> On 30/03/2017 18:45, Joerg wrote: >> On 2017-03-29 07:55, Francesco Zappon wrote: >>> Hello everyone, >>> >>> first post here. I hope I do not break any rule; let me know if this >>> is the case. >>> >> >> There are not many rules out here anymore :-) >> >> <ducking for cover now> >> >> >>> Disclaimer: not native English speaker, forgive any mistake. >>> >> >> Your English looks very good (I am non-native myself). >> >> >>> My background: master degree in physics (with a few courses in >>> electronics). PhD in electronics/physics, doing 99% of digital >>> design. My last encounter with analog design: 10 years ago (ie: my >>> knowledge is a bit "rusty"). >>> >>> The problem: I work in high energy physics. Currently, my new project >>> is to design a new version (in a new technology: from 250nm to 130nm) >> >> >> 130nm isn't considered very new these days but, of course, for radhard >> your selection will be limited. New designs are still done in the larger >> geometries. The most recent one I was involved in was 300nm. >> >> >>> of a chip which has to perform current-to-frequency (CFC from now on) >>> conversion. (for background information, if interested, you can read >>> the previous designer work here: >>> http://dx.doi.org/10.1016/j.mejo.2013.08.020 if you have access). >>> >> >> Do you have a link where this paper can be accessed without charge? From >> non-subscribers they want about $40 just to take a look. >> >> >>> Basically, I need to design a CFC with input currents ranging from >>> 1nA to 1mA, with a 40 us integration window and low input leakage >>> (target: 100fA). Other details can be provided if needed. >>> >>> The main problem is the design of the amplifier. I am studying the >>> common designs and the usual architectures; BUT I have a difficult >>> time in connecting the high-level specification of the device (CFC, >>> min/max input current, etc..) with the low level specs of the >>> amplifier (a fully differential OTA, if we keep the previous >>> architecture) such as GBP, phase margin, slew rate, etc... >>> >> >> 1nA gets you into noise floor issues with the first stage if the >> integration window means >20kHz bandwidth. >> >> >>> I understand that there is no such thing as a "magical" formula to >>> design such circuits, but I assume that there must be, somewhere, a >>> point from where to start, which is what I am missing here. >>> >>> All the examples and designs I see (in tutorials or articles) start >>> from the wanted specifications of the OpAmp, which would be good, if >>> I had an idea on how to obtain them! >>> >>> I hope that the question make sense to you. >>> >>> Any help you can give is greatly appreciated! >>> >> >> Usually the first stage needed would be a transimpedance amplifier or >> TIA, in other words a glorified current to voltage converter, followed >> by a V/F conversion or another more modern method. Phil Hobbs here in >> this group is the guru on low noise TIAs, maybe he could chime in. >> >> It might also help to talk to these guys: >> >> http://ams.aeroflex.com/pagesproduct/datasheets/MilAero_ASIC_Brochure.pdf >> > > https://www.dropbox.com/s/52nqfror1jhkqm0/venturini2013.pdf?dl=0
Thanks! That helps a great deal. The SNR numbers in there do not look very stellar but they claim to have achieved all objectives stated (using sub-ranging though). Francesco, I am wondering what you'd like to improve above and beyond what these guys did? Is it the sub-ranging and subsequent SNR trade-off that you don't like? If you really want to use a I/F concept (which as others have hinted may not be the optimum here) there are V/F converters where the manufacturer claims 6 decades which corresponds to 120dB: http://www.ti.com/lit/ds/symlink/vfc320.pdf This would have to be preceded by a low noise TIA for a current to voltage conversion and those architectures are described in the field of pre-biased photodiodes. Like here: http://electrooptical.net/www/frontends/frontends.pdf -- Regards, Joerg http://www.analogconsultants.com/
On 2017-03-30 11:25, Gerhard Hoffmann wrote:
> Am 30.03.2017 um 16:16 schrieb Francesco Zappon: >> On Thursday, 30 March 2017 14:37:21 UTC+2, Gerhard Hoffmann wrote: > >> I will give a general answer valid also for the others that commented >> on radiation hardness: we are operating with a 7 TeV beam of protons >> (you might guess where I am working, at this point :D) and the >> radiation areas are *very* harsh. This is not a problem that can be >> solved just by shielding or some smart tricks (but we are diverging >> from my question). >> >> People way smarter than me tell me that no FPGA can withstand that >> kind of radiation for a reasonably long amount of time. >> >> The comment on the FPGA was just meant to say that I cannot mount in >> the proximity of the chip I am designing an FPGA to control it. >> Nothing more than that; you are right when you say that a CFC and an >> FPGA have nothing to do with each other :) > > I assume then that you are abt. 2 or 3 hours by car from me in the > south/western direction. > > Yes, if the FPGA gets warm from the radiation, that won't work. :-) > But good enough for space probes or devices on the ISS. After all, > there live some people. SEUs happen there, and it's bad if you lose > the counter that has yourtime/position in orbit. > > But it surprised me that even robust things like voltage > regulators are affected. >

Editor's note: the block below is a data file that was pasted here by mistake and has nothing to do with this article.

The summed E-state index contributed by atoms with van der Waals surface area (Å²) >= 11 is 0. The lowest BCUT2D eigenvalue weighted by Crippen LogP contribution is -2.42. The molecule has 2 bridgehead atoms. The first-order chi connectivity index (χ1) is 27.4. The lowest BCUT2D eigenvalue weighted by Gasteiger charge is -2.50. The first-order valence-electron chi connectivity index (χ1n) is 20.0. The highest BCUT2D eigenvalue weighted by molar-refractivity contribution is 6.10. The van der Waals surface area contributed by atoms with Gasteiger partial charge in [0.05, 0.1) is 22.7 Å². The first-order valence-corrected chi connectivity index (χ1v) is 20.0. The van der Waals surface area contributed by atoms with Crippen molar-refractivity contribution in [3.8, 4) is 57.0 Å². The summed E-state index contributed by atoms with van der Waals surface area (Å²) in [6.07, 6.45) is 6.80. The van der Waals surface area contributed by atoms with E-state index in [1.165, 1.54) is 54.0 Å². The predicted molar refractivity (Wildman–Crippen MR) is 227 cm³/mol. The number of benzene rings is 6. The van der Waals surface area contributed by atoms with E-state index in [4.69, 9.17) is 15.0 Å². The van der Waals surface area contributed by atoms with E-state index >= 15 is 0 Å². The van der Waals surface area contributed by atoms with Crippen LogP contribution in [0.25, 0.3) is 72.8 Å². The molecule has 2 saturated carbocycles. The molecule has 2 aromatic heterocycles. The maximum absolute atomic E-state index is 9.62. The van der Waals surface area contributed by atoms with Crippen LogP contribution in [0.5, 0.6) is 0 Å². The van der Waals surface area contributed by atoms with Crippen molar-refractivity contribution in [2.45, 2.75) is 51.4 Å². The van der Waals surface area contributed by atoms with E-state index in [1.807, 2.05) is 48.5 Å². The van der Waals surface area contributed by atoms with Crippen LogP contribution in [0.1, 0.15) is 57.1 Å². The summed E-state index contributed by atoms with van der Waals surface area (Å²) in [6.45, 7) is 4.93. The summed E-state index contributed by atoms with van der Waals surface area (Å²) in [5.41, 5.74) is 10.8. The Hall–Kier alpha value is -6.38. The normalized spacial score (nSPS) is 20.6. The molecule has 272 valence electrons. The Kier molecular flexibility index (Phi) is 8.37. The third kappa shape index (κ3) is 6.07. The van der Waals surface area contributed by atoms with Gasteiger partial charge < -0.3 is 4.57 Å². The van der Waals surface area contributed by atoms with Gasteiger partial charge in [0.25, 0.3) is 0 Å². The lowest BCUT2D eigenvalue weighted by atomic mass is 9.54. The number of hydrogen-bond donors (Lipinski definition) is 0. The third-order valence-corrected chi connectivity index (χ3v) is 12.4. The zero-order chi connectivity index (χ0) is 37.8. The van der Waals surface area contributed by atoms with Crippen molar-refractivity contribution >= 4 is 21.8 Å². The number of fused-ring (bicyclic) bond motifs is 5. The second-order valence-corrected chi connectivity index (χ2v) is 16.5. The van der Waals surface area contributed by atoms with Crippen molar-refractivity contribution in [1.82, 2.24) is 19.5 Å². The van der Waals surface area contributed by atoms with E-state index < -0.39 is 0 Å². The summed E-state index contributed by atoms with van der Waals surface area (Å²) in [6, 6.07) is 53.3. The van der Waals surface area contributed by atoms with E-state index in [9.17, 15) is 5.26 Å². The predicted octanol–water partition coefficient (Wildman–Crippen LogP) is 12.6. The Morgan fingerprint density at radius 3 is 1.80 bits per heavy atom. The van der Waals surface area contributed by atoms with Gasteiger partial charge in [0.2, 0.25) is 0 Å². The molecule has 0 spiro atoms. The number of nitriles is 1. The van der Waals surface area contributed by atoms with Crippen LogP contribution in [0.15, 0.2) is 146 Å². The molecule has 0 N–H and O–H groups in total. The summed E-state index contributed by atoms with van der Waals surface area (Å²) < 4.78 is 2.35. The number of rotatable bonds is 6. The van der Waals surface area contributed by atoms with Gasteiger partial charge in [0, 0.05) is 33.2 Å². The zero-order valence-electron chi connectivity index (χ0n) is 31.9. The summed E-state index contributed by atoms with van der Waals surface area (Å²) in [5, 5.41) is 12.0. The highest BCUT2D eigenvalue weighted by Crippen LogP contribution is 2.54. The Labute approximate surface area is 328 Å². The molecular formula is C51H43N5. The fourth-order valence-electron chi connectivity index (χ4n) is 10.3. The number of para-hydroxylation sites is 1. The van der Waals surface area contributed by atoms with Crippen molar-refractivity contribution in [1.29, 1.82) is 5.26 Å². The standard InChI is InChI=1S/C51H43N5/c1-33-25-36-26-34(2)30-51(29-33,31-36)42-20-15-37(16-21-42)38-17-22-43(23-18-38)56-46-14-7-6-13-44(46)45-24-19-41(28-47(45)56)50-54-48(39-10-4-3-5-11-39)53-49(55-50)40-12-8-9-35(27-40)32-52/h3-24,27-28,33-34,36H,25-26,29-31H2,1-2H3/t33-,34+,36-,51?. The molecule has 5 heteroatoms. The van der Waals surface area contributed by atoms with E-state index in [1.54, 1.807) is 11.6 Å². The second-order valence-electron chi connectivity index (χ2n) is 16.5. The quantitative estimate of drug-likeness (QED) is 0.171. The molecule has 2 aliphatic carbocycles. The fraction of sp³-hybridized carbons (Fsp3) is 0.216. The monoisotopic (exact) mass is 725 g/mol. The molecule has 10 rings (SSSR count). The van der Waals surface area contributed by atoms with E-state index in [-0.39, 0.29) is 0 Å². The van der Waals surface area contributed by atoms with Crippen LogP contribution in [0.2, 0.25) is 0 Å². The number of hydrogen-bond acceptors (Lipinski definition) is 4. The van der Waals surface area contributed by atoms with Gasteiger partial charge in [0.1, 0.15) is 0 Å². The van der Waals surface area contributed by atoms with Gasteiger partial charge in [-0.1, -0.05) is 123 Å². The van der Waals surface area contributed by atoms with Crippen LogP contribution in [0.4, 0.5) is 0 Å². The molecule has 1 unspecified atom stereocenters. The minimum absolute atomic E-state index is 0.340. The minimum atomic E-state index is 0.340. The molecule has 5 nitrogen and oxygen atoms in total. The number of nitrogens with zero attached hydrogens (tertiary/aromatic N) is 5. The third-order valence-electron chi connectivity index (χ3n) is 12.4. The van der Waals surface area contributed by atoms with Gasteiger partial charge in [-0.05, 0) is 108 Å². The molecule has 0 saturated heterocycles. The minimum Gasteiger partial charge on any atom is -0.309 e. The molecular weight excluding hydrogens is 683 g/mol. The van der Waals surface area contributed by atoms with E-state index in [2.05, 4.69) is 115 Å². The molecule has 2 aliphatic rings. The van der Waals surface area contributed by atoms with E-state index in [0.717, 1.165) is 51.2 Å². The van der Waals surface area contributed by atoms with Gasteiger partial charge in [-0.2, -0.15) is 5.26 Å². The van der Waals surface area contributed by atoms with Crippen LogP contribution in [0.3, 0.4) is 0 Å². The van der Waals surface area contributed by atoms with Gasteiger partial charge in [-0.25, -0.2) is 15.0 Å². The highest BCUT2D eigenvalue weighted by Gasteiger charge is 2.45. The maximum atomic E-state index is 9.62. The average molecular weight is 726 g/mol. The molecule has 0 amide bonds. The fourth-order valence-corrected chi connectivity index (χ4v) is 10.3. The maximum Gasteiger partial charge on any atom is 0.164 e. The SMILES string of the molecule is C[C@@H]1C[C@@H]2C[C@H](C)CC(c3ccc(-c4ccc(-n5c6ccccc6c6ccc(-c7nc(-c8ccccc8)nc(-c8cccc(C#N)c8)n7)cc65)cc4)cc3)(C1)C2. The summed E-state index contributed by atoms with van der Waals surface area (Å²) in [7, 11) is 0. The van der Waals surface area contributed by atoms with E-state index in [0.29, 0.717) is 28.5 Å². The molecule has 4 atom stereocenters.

Even space-rated ones? http://www.ti.com/general/docs/lit/getliterature.tsp?baseLiteratureNumber=slyt532d http://www.st.com/content/st_com/en/products/aerospace-and-defense-products/space-products/rad-hard-pwm-controllers.html?querycriteria=productId=SC1548 http://www.linear.com/parametric/Space_Qualified_Linear_Regulators http://www.linear.com/parametric/Space_Qualified_Switching_Regulators I found the old uA723 to be of cast-iron behavior in nasty environments but I don't know about its formal radiation tolerance. -- Regards, Joerg http://www.analogconsultants.com/
  
I'm not an IC designer, but I used to pal around with some. First you need to do the chip on a SOI process and not bulk. Second, use processes with wider features by preference. 

I-to-F is actually reasonably nice, since it uses time and frequency and is immune to voltage offsets. Much better than V-F. 

Cheers

Phil Hobbs
Am 30.03.2017 um 21:58 schrieb Joerg:
> On 2017-03-30 11:25, Gerhard Hoffmann wrote:
>> But it surprised me that even robust things like voltage >> regulators are affected. >> > > Even space-rated ones?
> ... > http://www.st.com/content/st_com/en/products/aerospace-and-defense-products/space-products/rad-hard-pwm-controllers.html?querycriteria=productId=SC1548 > ...
The documentation of the ST RHFL4913 & friends mentions exactly this, including the workaround with the large output capacitors. cheers, Gerhard
On Thursday, 30 March 2017 20:43:34 UTC+2, George Herold  wrote:

> > If you are at Cern, I would think there are many people there who know more > about your problem, than we do here... where's Jeroen Belleman?
You are right. Many experts around. Sadly, everyone is busy and I am not in direct contact with them on a daily basis, so it is difficult to get some collaboration going. But we are working on it :) Francesco
On Thursday, 30 March 2017 19:14:47 UTC+2, Tim Wescott  wrote:

Hi Tim,

> > If you have the bandwidth for the data, using a sigma-delta modulator on > the front end may work better -- just output raw or only lightly > processed bits from the 1-bit ADC, and do the actual processing somewhere > at a lower radiation level.
[cut]
> > I'm thinking like a system-level engineer, and part of that job entails > re-thinking previous assumptions. I'm always confused at this stage of a > project, or at least find myself faced with more choices than I'd prefer. > > Basically, at this stage, you do some feasibility studies of each > approach, and ask yourself which ones are better. Since you're doing an > upgrade of an existing system, you want to give a lot of weight to what's > already there.
thanks a lot for the tips!
> > And it sounds like you're a junior member of the team, so someone else > may have already thought of all of this and either determined from first > principles that the current approach is best, or they're married to it > and won't budge even if it's the worst. So at your level you may not get > to make the decision to change at all (but if you think some other > approach might be better you should prepare your mind to not be dismayed > by any answer, and then ask).
The choice of whether changing approach or not is also due to time constraints. But anyway, thanks for any suggestion so far! Francesco